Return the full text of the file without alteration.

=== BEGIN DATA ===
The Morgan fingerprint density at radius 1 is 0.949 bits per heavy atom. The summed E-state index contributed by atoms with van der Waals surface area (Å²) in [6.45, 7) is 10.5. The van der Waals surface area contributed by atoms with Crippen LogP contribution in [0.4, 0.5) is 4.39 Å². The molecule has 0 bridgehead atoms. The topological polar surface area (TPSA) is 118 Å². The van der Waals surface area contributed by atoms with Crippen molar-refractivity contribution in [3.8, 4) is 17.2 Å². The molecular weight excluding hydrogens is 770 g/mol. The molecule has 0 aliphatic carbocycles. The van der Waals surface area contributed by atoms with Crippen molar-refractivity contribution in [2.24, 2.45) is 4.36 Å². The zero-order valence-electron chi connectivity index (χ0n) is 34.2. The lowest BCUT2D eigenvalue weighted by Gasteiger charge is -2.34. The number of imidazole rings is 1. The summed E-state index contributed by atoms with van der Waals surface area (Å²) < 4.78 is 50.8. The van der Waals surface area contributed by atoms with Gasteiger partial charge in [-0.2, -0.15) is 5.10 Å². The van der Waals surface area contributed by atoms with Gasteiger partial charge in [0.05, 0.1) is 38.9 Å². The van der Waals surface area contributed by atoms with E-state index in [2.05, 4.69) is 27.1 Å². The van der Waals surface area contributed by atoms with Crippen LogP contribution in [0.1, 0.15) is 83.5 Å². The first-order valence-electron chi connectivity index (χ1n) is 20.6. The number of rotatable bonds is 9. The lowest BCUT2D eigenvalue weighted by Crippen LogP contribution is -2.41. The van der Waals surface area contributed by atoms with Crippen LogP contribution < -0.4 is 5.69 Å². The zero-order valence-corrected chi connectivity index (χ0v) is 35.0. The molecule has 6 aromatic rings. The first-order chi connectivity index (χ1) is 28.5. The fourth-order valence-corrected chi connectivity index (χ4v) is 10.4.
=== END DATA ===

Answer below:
The Morgan fingerprint density at radius 1 is 0.949 bits per heavy atom. The summed E-state index contributed by atoms with van der Waals surface area (Å²) in [6.45, 7) is 10.5. The van der Waals surface area contributed by atoms with Crippen LogP contribution in [0.4, 0.5) is 4.39 Å². The molecule has 0 bridgehead atoms. The topological polar surface area (TPSA) is 118 Å². The van der Waals surface area contributed by atoms with Crippen molar-refractivity contribution in [3.8, 4) is 17.2 Å². The molecular weight excluding hydrogens is 770 g/mol. The molecule has 0 aliphatic carbocycles. The van der Waals surface area contributed by atoms with Crippen molar-refractivity contribution in [2.24, 2.45) is 4.36 Å². The zero-order valence-electron chi connectivity index (χ0n) is 34.2. The lowest BCUT2D eigenvalue weighted by Gasteiger charge is -2.34. The number of imidazole rings is 1. The summed E-state index contributed by atoms with van der Waals surface area (Å²) < 4.78 is 50.8. The van der Waals surface area contributed by atoms with Gasteiger partial charge in [-0.2, -0.15) is 5.10 Å². The van der Waals surface area contributed by atoms with Gasteiger partial charge in [0.05, 0.1) is 38.9 Å². The van der Waals surface area contributed by atoms with E-state index in [2.05, 4.69) is 27.1 Å². The van der Waals surface area contributed by atoms with Crippen LogP contribution in [0.1, 0.15) is 83.5 Å². The first-order valence-electron chi connectivity index (χ1n) is 20.6. The number of rotatable bonds is 9. The lowest BCUT2D eigenvalue weighted by Crippen LogP contribution is -2.41. The van der Waals surface area contributed by atoms with Crippen LogP contribution < -0.4 is 5.69 Å². The zero-order valence-corrected chi connectivity index (χ0v) is 35.0. The molecule has 6 aromatic rings. The first-order chi connectivity index (χ1) is 28.5. The fourth-order valence-corrected chi connectivity index (χ4v) is 10.4.